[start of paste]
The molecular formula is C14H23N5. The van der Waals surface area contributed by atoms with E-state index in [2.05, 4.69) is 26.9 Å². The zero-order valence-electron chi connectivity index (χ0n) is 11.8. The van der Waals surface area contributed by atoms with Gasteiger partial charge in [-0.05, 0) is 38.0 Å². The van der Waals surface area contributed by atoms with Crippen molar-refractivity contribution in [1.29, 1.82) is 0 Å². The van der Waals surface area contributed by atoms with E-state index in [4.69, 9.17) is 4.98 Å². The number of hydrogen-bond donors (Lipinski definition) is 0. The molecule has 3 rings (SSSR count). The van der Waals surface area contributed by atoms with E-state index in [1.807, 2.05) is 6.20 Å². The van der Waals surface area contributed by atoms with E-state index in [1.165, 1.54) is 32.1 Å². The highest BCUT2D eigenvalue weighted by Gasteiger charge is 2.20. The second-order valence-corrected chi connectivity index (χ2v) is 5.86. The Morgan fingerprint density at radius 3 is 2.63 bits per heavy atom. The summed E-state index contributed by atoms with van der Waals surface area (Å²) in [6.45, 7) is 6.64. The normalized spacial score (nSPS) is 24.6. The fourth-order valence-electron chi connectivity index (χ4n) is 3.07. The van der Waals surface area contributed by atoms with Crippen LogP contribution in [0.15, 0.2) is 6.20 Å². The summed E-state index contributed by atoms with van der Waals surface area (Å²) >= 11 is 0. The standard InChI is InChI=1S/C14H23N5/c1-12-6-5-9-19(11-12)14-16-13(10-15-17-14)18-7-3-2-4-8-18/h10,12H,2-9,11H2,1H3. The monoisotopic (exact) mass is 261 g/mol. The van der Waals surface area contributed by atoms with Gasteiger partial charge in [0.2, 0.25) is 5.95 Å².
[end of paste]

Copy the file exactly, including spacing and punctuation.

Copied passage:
The molecular formula is C14H23N5. The van der Waals surface area contributed by atoms with E-state index in [2.05, 4.69) is 26.9 Å². The zero-order valence-electron chi connectivity index (χ0n) is 11.8. The van der Waals surface area contributed by atoms with Gasteiger partial charge in [-0.05, 0) is 38.0 Å². The van der Waals surface area contributed by atoms with Crippen molar-refractivity contribution in [1.29, 1.82) is 0 Å². The van der Waals surface area contributed by atoms with E-state index in [4.69, 9.17) is 4.98 Å². The number of hydrogen-bond donors (Lipinski definition) is 0. The molecule has 3 rings (SSSR count). The van der Waals surface area contributed by atoms with E-state index in [1.807, 2.05) is 6.20 Å². The van der Waals surface area contributed by atoms with E-state index in [1.165, 1.54) is 32.1 Å². The highest BCUT2D eigenvalue weighted by Gasteiger charge is 2.20. The second-order valence-corrected chi connectivity index (χ2v) is 5.86. The Morgan fingerprint density at radius 3 is 2.63 bits per heavy atom. The summed E-state index contributed by atoms with van der Waals surface area (Å²) in [6.45, 7) is 6.64. The normalized spacial score (nSPS) is 24.6. The fourth-order valence-electron chi connectivity index (χ4n) is 3.07. The van der Waals surface area contributed by atoms with Crippen LogP contribution in [0.15, 0.2) is 6.20 Å². The summed E-state index contributed by atoms with van der Waals surface area (Å²) >= 11 is 0. The standard InChI is InChI=1S/C14H23N5/c1-12-6-5-9-19(11-12)14-16-13(10-15-17-14)18-7-3-2-4-8-18/h10,12H,2-9,11H2,1H3. The monoisotopic (exact) mass is 261 g/mol. The van der Waals surface area contributed by atoms with Gasteiger partial charge in [0.2, 0.25) is 5.95 Å².